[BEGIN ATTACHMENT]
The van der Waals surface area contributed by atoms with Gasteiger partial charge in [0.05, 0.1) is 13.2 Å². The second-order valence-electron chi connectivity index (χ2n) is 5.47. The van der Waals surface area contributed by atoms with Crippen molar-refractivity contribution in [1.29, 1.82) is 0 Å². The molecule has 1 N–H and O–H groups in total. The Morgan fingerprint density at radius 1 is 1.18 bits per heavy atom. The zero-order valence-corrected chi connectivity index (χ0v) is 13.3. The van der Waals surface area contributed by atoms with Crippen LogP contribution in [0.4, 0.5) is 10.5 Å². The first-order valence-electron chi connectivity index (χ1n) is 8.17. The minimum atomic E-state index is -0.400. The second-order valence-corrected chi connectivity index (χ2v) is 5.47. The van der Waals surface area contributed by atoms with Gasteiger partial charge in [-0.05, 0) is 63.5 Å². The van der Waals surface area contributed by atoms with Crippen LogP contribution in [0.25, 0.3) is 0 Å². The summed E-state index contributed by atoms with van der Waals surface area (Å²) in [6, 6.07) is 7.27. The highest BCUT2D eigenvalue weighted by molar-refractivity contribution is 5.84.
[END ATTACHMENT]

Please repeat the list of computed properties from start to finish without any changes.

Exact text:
The van der Waals surface area contributed by atoms with Gasteiger partial charge in [0.05, 0.1) is 13.2 Å². The second-order valence-electron chi connectivity index (χ2n) is 5.47. The van der Waals surface area contributed by atoms with Crippen molar-refractivity contribution in [1.29, 1.82) is 0 Å². The molecule has 1 N–H and O–H groups in total. The Morgan fingerprint density at radius 1 is 1.18 bits per heavy atom. The zero-order valence-corrected chi connectivity index (χ0v) is 13.3. The van der Waals surface area contributed by atoms with Crippen LogP contribution in [0.4, 0.5) is 10.5 Å². The first-order valence-electron chi connectivity index (χ1n) is 8.17. The minimum atomic E-state index is -0.400. The second-order valence-corrected chi connectivity index (χ2v) is 5.47. The van der Waals surface area contributed by atoms with Gasteiger partial charge in [-0.05, 0) is 63.5 Å². The van der Waals surface area contributed by atoms with Crippen LogP contribution in [0.25, 0.3) is 0 Å². The summed E-state index contributed by atoms with van der Waals surface area (Å²) in [6, 6.07) is 7.27. The highest BCUT2D eigenvalue weighted by molar-refractivity contribution is 5.84.